Why EU must protect human rights during financial crisis
(Brussels, 3 May 2013) On 5 May the Optional Protocol for the International Covenant of Economic Social & Cultural Rights comes into effect. This will allow people to seek justice from the United Nations if their rights (which include adequate housing, food, water, sanitation, health, work, social security and education) are violated and their government fails to provide redress. In the context of the current financial crisis, Amnesty International has expressed the belief that it is of paramount importance that all European Union member states sign and ratify the Protocol and belatedly begin to consider the human rights impact of austerity measures.
The financial crisis and austerity measures in many EU countries have affected various economic and social rights, including those ensuring access to social security, housing, health, education and food. The measures often disproportionately affect the poorest and most marginalised people. Amnesty International believes that the EU, by signing and ratifying the Protocol, would demonstrate the 27 governments’ commitment to impose measures which respect human rights. It would also allow international accountability once all domestic avenues have been exhausted.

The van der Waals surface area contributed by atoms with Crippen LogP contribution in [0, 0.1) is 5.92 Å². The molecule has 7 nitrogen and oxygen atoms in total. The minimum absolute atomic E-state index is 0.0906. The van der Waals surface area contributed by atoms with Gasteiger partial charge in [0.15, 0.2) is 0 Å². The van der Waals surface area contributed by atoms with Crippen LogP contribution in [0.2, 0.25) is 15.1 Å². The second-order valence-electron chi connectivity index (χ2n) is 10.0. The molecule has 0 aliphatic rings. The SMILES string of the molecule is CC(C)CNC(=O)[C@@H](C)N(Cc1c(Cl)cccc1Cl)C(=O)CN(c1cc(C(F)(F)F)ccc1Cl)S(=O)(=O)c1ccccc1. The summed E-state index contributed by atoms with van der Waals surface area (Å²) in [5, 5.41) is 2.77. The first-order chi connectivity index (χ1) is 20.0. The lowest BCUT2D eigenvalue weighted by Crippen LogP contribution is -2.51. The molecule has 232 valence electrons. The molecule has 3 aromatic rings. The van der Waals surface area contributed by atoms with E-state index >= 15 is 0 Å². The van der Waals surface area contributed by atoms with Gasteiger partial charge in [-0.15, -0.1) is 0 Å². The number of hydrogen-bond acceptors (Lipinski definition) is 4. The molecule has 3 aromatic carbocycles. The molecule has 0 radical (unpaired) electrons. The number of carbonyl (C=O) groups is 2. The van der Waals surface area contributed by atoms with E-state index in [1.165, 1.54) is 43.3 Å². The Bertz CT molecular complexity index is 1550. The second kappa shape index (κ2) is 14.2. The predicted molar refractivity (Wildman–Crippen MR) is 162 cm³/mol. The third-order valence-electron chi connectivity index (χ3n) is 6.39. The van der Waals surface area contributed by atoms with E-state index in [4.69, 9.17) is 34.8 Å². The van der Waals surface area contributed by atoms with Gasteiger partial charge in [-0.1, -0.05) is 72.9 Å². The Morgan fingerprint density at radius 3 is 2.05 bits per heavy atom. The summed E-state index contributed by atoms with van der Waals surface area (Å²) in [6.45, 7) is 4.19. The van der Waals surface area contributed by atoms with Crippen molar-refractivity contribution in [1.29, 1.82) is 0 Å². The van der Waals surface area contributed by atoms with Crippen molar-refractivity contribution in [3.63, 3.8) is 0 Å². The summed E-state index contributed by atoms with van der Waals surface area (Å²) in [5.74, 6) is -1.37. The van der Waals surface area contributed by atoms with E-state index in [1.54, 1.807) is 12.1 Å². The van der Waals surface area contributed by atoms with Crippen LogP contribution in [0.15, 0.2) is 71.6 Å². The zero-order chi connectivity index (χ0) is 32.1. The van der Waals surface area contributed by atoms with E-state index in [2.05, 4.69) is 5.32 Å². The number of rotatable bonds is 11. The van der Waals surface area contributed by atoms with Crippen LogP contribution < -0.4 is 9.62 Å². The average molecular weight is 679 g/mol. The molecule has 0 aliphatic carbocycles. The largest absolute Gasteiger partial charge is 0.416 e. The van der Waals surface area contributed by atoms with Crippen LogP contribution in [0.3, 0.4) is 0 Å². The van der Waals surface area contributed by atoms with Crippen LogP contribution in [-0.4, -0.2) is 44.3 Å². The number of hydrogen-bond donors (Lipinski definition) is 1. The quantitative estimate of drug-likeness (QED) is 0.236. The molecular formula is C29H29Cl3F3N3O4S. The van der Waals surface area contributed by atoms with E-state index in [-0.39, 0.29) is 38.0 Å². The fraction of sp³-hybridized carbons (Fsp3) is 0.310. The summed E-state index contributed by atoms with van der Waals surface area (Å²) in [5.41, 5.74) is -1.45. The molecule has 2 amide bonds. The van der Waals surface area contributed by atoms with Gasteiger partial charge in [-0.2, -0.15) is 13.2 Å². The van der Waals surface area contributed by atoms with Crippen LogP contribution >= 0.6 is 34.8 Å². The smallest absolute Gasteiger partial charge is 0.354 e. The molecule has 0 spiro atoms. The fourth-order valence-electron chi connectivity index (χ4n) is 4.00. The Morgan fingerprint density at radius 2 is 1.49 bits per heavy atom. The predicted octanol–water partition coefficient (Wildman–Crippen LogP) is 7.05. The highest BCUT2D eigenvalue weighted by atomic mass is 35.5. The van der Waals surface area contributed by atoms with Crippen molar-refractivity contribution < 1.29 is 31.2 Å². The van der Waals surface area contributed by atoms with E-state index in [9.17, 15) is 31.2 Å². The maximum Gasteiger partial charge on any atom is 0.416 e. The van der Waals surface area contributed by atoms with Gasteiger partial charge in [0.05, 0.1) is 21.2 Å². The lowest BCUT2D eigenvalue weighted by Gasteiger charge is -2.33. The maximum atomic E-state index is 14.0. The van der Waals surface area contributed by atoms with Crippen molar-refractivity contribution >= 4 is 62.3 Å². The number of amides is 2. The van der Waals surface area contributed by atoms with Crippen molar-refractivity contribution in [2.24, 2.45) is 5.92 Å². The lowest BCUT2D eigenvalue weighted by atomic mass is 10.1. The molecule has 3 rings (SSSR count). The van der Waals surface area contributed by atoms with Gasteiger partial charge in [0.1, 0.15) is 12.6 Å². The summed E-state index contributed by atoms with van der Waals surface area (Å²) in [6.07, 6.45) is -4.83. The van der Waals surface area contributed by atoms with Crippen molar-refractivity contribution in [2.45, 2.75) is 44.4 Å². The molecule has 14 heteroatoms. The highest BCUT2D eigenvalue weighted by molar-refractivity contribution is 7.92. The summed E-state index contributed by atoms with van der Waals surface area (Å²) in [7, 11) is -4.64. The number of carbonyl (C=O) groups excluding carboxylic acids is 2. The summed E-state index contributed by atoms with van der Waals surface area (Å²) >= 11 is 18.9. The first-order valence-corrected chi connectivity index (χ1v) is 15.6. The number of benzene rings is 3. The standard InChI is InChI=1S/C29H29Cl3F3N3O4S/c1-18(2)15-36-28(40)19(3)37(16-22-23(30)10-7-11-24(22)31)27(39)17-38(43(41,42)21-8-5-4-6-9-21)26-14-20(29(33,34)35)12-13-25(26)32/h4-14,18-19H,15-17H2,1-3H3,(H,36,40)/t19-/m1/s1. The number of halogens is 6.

Amnesty International is concerned that the EU-level debate on the financial crisis has yet to consider the human rights impact of austerity measures. It seems this aspect has been entirely absent from the discussion, despite the existing obligation to ensure that everybody can enjoy economic, social and cultural rights without discrimination. This obligation means governments must continue to protect human rights during a recession, particularly as vulnerable communities may be especially at risk.
Governments might argue that austerity measures, like public spending cuts, are necessary, but Amnesty International stresses their obligation to balance this with protection for human rights. It is an international obligation to ensure that measures are non-discriminatory, do not disproportionately undermine existing rights, do not hit the most vulnerable and disadvantaged people hardest and do not drive them further into poverty. International law also stipulates that measures must ensure minimum essential levels to guarantee each right, for example nobody should be left homeless, denied access to essential medical care, left hungry or become destitute.
Ten countries have ratified the Protocol, including Slovakia, Spain and Portugal. Several other European Union countries have also signed it (Belgium, Finland, France, Ireland, Italy, Luxembourg, the Netherlands, and Slovenia).
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